Humpback Chub

Gila cypha

endangered since 1967

Grand Canyon National Park

Humpback chub are large silver minnows with fleshy humps behind their heads. These fish can live for more than 30 years and grow to up to 20 inches in length. The largest remaining population of humpback chub is found in Grand Canyon National Park.


Humpback chub live in the rugged and remote whitewater of deep canyons. They require warm waters — upward of 60º F — to reproduce, limiting their spawning grounds to specific creeks and springs.


Humpback chub are found in five wild populations within the Colorado River basin in western Colorado, Utah and Arizona, most notably in Grand Canyon National Park.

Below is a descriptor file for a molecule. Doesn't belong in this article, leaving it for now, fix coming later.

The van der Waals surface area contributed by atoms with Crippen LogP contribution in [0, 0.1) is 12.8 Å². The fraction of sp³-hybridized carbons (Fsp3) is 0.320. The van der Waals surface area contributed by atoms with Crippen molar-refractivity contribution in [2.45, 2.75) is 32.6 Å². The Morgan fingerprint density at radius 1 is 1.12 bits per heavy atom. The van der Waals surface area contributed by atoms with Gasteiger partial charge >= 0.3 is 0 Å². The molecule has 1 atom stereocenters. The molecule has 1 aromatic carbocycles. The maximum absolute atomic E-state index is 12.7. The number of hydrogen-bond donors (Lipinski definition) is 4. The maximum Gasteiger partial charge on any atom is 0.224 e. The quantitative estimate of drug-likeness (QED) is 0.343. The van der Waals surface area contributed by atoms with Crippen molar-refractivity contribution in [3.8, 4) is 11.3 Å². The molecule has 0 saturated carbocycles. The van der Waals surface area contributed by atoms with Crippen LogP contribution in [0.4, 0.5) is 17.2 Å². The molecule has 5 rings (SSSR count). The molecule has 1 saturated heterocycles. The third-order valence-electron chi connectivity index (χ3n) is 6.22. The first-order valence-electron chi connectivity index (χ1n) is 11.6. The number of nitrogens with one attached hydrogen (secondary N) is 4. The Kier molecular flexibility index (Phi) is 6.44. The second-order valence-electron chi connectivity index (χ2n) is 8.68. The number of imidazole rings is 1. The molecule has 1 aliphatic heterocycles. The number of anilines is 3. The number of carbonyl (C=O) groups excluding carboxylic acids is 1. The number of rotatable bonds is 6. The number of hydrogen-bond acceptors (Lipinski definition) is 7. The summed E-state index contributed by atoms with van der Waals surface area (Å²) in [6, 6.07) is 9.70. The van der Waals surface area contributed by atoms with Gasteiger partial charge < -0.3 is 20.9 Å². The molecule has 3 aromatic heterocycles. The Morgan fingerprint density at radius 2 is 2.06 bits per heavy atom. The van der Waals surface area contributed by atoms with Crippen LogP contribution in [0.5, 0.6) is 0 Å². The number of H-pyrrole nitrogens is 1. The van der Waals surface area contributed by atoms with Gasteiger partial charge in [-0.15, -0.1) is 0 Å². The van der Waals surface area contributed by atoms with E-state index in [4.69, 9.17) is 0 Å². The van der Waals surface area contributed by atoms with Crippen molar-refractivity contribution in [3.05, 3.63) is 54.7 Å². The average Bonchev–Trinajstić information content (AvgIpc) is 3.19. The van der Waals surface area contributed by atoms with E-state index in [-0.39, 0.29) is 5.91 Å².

Humans have caused major changes to the Colorado River — including altering the flow of its water and introducing of nonnative fish — creating significant threats to the humpback chub’s survival. Releasing water from the nearby Glen Canyon Dam, for example, can introduce waters too cold for the chub to spawn.

Recovery Plan

The largest population of humpback chub, over 12,000 fish in the Grand Canyon and Little Colorado River, has remained stable over the last 10 years. Officials are focused on controlling the nonnative fish population and relocating humpback chub into other tributaries with suitable habitat to help maintain and grow the overall chub population.

NPCA at Work

NPCA advocates for operating the Glen Canyon Dam, upstream from the Grand Canyon, in the best possible way to support the humpback chub and to benefit the park in other ways, such as maintaining beaches and river habitat. NPCA staff serve on a federal advisory committee that makes recommendations on how funds from dam operations can benefit the natural and cultural resources of Grand Canyon.